Thinking about buying a NYC place with a mortgage next year, or refinancing your existing loan--perhaps to renovate or consolidate debt?   Here are 5 mortgage trends you should keep an eye on, says Brittney Baldwin, vice president of National Cooperative Bank. 

1. Interest rates heading up

The National Association of Realtors is forecasting an increase in the 30-year mortgage rate for 2014, with rates in the fourth quarter of 2014 climbing up to 5.40%.

"But while the 30-year mortgage rate has increased since its lowest level in 2012, it is important to remember that rates are still at historic lows," says Baldwin.

In 2008, for example, the annual average interest rate for a 30-year mortgage was 6.02%. Financing $100,000 would have resulted in a monthly payment of $600.84, says Baldwin. At today's rates of 4.50%, the monthly payment on $100,000 is $506.69.

2. Demand for mortgages will slow, especially in inventory-starved NYC

Nationally, most mortgage activity in 2014 is expected to occur around new purchases rather than refi's, since most people who could refinance have done so already.  

That said, housing supply in New York City is so low that "we don't expect that the demand for mortgages will be as heavy as it was in 2012 and 2013," says Baldwin. "But you never know.  If home values continue to rise, people may be more willing to sell."

3. New underwriting standards will take effect Jan. 10 

The Ability to Repay and Qualitfied Mortgage Standards (ATR/QM), which are part of the lending reforms of the Dodd-Frank Act, take effect on January 10th. The new underwriting standards (which provide lenders with certain legal protections) are intended to lower the risk of default.

"They will require financial institutions to analyze a borrower's ability to repay based on  credit and financial information, including credit history, current income, expected income, current obligations, debt to income ratios, employment status, and other financial resources," says Baldwin.   "Basically loans will have to have full documentation of the ability to repay."  

Many borrowers may not notice much difference in the lending process, but they may find they have fewer choices among lenders, says Baldwin, as the cost of fulfilling increased compliance regulations could make it more difficult for smaller banks and lenders, including credit unions, to compe

Pro Tip:

Looking to buy a co-op? Get information on rates and pre-qualification from National Cooperative Bank. NCB has been providing co-op unit loans in New York for over 40 years. Call us at (646)-201-4714 or email Brittney Baldwin at [email protected].  NMLS #507535.  Equal Housing Lender.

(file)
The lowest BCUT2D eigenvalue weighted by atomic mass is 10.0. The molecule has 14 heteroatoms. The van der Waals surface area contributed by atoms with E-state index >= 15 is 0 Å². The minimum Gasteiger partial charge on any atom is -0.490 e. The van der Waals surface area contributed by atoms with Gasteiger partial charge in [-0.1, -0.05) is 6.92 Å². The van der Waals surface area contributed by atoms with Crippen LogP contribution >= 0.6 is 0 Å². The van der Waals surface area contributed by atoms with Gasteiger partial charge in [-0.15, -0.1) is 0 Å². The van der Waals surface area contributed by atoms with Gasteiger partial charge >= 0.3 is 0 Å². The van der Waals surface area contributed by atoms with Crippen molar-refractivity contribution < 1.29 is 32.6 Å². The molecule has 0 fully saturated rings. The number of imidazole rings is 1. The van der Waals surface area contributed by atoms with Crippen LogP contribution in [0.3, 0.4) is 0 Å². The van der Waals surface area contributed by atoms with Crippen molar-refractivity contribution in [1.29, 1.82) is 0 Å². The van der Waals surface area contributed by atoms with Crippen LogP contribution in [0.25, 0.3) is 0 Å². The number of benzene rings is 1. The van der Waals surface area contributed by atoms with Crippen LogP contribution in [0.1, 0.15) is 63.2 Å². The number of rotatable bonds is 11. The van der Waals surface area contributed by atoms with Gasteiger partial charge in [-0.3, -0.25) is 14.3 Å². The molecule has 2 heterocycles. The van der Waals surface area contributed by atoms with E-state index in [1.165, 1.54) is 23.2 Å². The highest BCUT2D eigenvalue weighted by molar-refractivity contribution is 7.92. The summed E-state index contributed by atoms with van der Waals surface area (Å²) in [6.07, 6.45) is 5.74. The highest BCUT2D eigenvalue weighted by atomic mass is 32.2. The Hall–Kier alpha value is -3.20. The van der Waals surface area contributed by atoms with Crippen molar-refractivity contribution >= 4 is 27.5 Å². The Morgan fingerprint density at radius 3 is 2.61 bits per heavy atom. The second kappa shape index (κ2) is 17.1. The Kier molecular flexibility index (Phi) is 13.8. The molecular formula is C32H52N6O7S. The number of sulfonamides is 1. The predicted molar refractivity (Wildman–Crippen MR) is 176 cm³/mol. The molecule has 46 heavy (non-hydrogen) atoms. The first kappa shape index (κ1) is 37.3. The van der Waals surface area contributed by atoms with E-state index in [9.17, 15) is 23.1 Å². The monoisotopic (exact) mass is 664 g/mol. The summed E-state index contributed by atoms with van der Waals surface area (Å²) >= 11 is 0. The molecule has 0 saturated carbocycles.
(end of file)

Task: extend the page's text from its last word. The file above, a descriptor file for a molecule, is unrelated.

4. More lenders will offer home equity lines of credit (HELOCS) 

"You will definitely see more home equity lines of credit available," says Baldwin. "Financial institutions are aware that most people who have mortgages took advantage of refinancing.  So to stay active in the market, they will be selling HELOCs to owners.  HELOCs are great for those looking to do renovations or consolidate debt."

5. Rates on jumbo loans will continue to be low

In 2013, for the first time ever, jumbo rates (in New York City, loans for more than $625,000) were lower than conforming rates. Many community banks and credit unions will continue offering very competitive rates on jumbo loans next year.

"Most of these banks and credit unions are flush with cash because consumers have been on a savings kick in recent years," says Baldwin. "They are offering very competitive transactions to put assets on the books.  


Brittney Baldwin (646-201-4714) is vice president at National Cooperative Bank in Manhattan. 


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      Founder and publisher Teri Karush Rogers launched Brick Underground in 2009. As a freelance journalist, she had previously covered New York City real estate for The New York Times. Teri has been featured as an expert on New York City residential real estate by The New York Times, New York Daily News, amNew York, NBC Nightly News, The Real Deal, Business Insider, the Huffington Post, and NY1 News, among others. Teri earned a BA in journalism and a law degree from New York University.

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